Cerevel options trading surge before AbbVie deal news raises eyebrows

By Saqib Iqbal Ahmed

NEW YORK (Reuters) -Trading in the options of Cerevel Therapeutics Holdings Inc experienced an unusual surge along with its stock price in the days before Wednesday’s announcement that AbbVie would buy the drug developer in a multi-billion dollar deal.

AbbVie said after the market close on Wednesday it would buy Cerevel for about $8.7 billion in a bid to replace revenue as its huge-selling arthritis drug Humira faces a raft of new competitors. The announcement came minutes after Reuters reported a deal was near.

Cerevel’s shares, which had already risen 42% over the past three sessions, jumped another 16% to as high as $42.75 in trading after the bell. AbbVie’s offer was priced at $45 a share.

The stock’s rise over the last few sessions was accompanied by a sharp increase in options activity. Call and put options allow investors to buy and sell shares at fixed prices in the future and are used as hedges or ways to speculate on share price movements.

Cerevel’s options, which until the recent flurry of activity traded less than 320 contracts a day on average, saw about 51,000 contracts change hands over the last three sessions, according to Trade Alert data.

“This is 100% suspicious,” Matt Amberson, principal at options analytics firm ORATS, said. “I am almost certain that this was driven by someone in the know.”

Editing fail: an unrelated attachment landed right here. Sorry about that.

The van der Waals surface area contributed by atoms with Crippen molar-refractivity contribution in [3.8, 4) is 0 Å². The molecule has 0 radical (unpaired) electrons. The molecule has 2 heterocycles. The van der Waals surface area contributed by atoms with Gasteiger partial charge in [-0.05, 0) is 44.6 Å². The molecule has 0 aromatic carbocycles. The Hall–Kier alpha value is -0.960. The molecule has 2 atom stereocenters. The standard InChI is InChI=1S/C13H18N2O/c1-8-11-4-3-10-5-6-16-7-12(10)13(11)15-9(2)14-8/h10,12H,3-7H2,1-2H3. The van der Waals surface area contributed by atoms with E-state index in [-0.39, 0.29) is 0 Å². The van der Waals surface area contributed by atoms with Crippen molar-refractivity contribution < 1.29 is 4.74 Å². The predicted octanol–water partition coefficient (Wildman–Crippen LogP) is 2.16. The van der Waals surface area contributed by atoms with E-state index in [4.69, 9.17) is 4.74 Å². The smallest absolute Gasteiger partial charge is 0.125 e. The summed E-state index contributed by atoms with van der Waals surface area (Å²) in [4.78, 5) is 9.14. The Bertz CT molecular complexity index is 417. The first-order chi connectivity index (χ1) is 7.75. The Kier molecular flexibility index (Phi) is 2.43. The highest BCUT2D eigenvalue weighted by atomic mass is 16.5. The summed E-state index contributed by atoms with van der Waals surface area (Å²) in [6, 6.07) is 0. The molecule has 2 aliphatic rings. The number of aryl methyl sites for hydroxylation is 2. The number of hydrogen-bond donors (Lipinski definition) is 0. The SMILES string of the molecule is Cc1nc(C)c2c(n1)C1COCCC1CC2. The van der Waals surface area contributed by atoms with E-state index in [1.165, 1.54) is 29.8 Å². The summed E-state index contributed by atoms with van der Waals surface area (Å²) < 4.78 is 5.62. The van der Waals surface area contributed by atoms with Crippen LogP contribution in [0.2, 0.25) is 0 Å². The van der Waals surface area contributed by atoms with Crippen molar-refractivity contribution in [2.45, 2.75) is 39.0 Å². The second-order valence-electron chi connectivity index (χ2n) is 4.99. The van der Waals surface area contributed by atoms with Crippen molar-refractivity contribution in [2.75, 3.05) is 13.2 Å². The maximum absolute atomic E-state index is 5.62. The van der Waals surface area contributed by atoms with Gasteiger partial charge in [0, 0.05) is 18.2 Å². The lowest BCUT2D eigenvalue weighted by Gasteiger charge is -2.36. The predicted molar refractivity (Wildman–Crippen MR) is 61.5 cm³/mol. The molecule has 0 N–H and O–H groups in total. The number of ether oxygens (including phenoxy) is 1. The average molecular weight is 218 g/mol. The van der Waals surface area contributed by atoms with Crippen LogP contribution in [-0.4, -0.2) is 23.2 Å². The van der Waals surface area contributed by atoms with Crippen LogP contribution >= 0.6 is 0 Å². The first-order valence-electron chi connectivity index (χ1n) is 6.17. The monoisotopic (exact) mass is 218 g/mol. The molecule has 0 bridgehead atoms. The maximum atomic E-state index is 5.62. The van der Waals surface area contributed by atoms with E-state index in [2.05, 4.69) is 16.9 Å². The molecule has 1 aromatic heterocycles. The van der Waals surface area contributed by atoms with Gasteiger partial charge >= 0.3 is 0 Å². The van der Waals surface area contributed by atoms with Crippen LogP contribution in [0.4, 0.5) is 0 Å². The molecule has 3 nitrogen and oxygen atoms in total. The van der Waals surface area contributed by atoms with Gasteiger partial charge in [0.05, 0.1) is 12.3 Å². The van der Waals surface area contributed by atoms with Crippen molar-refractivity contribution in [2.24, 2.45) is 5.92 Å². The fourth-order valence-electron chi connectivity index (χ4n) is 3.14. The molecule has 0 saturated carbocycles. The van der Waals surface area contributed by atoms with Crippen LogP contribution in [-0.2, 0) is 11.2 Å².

The U.S. Securities and Exchange Commission (SEC) did not respond to a request for comment out of business hours. Spokespeople for the Financial Industry Regulatory Authority also did not immediately respond to a request for comment.

Cerevel and AbbVie did not respond to a request for comment outside of business hours.

The options activity took off in sync with the stock on Dec. 4, with traders buying short-dated upside call options on Cerevel – contracts that would make money if the stock jumped significantly in a short time.

On Dec. 4, Cerevel options volume jumped to 6,500 contracts, with call options betting on the stock rising above $35 by mid-January trading nearly 1,800 contracts. The stock had closed at $26 in the prior session.

Call options in the stock finishing above $25 by mid-December were the second most actively traded contracts on Dec 4.

“That’s unusual call activity for this stock,” Brent Kochuba, founder of options analytics service SpotGamma.

“Some of this looks fishy … it does not look clean,” he said.

On Wednesday, the largest trades in Cerevel options were put spreads – a combination of December put options that would offer protection against a slide in the stock price below $35. While it was not clear what the motive behind Wednesday’s trade was, Ophir Gottlieb, chief executive of Los Angeles-based Capital Market Laboratories, said the trades may have been a trader either attempting to protect recent gains in the stock price or speculating that the price rise would prove short-lived. Given their timing and their unusual nature, analysts said the options trades are likely to draw scrutiny from regulators. Options activity has been known to spike before the public announcement of deals and the SEC has in the past announced enforcement action for alleged insider trading involving options trading.

(Reporting by Saqib Iqbal Ahmed; additional reporting by Chris Prentice and Michelle Price; Editing by Ira Iosebashvili and Sonali Paul)